My first foray (if you can call it that) into entrepreneurship opened up an entirely new world to me. The environment was infectious, marked by cheeto-stained keyboards and standing desks, but more importantly, a scrappy and growth-driven mindset that made me want to improve, be sharper, and learn more about the space by asking good questions. When thrown into an unstructured setting, I was forced to find a way to add value to the team, and now it’s a skill I want to continue to improve over my career. But looking around me at StartX, I noticed how the Valley’s celebrated startup culture only featured a handful of women.

I thought back to all the remarkable women I had met at Stanford – amazing engineers, product gurus, designers, and marketers – I know that they would bring tremendous value to any startup, whether it be one they start or one they join. There are unique problems that can and should be tackled by the other half of the population, who are just as creative, strategic, and determined to solve the world’s consumer, enterprise, health, and energy problems as their male counterparts. And this is where I see the value in the BASES Women in Entrepreneurship Summit.

The summit is going to feature female founders who will lead intimate discussions with at most 15 participants about topics that they think are key discussion points: the things you should know as an entrepreneur, from splitting equity with co-founders to navigating the murky waters of defining your company’s culture and everything in between.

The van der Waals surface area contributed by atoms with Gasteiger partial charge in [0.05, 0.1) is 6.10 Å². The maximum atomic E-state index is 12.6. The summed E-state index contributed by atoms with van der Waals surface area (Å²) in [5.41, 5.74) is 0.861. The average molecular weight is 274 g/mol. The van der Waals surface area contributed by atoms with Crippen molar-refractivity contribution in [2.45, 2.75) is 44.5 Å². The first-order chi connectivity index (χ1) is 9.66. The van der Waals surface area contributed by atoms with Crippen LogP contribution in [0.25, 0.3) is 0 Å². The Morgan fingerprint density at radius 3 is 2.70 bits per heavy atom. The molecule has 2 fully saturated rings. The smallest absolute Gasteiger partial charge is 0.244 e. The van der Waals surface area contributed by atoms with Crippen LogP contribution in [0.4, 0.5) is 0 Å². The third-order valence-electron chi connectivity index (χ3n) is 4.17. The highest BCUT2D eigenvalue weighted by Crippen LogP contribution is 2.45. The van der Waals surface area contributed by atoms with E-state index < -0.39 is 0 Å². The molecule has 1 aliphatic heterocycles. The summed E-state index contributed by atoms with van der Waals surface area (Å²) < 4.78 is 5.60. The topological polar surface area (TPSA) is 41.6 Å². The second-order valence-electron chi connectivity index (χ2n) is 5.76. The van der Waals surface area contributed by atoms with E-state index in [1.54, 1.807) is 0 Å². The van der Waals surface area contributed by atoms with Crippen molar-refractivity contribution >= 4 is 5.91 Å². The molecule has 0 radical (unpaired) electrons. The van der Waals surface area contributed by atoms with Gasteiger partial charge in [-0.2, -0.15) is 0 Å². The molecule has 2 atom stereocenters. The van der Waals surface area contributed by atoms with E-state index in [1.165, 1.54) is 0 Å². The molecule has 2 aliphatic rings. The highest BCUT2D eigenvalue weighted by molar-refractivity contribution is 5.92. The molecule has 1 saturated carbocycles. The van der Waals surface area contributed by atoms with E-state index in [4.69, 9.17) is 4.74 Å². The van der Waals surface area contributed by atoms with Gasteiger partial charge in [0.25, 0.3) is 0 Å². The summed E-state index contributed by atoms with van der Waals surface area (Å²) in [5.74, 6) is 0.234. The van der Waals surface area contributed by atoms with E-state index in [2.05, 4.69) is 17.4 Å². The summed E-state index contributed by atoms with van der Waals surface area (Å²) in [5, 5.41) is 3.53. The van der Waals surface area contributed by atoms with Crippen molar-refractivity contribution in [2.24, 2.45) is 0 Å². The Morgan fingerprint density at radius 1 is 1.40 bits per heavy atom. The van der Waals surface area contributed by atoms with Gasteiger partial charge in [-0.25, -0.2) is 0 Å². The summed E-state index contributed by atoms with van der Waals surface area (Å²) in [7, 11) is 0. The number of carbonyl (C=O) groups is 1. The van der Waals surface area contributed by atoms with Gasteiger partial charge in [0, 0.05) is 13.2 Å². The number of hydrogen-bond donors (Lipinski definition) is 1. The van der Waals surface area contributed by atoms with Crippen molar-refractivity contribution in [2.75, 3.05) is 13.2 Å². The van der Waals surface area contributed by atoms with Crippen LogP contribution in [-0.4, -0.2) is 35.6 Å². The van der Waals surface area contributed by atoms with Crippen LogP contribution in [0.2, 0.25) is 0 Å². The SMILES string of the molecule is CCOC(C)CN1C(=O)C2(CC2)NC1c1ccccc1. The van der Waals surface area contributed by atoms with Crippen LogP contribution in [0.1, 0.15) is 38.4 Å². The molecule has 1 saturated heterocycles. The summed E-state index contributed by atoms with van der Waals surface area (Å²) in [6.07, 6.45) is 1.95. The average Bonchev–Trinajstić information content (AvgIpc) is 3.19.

This naturally leads us to ask why we need a womens’ summit to begin with. And I think this statistic speaks for itself: Only 13 percent of VC deals went to women-led startups in 2013 (Pitchbook). I think this minority percentage stems less from an issue of competency or interest, but rather, starting a conversation around the unique challenges women entrepreneurs face. How do you pitch to a group of male investors and navigate any doubts they may have about the industry you are devising a solution for? How do you handle being a strong negotiator without coming across as overly aggressive? How do you build a network in a male-dominated venture capital scene? These are tough questions for anyone to address, let alone asking in front of 100 other people at one of Stanford’s several VC panel discussions and mixers throughout the year. We hope organizing groups of 15 entrepreneurial women in workshops led by female entrepreneurs will create an open and encouraging environment where women can freely ask questions, share their stories, and build meaningful relationships with one another.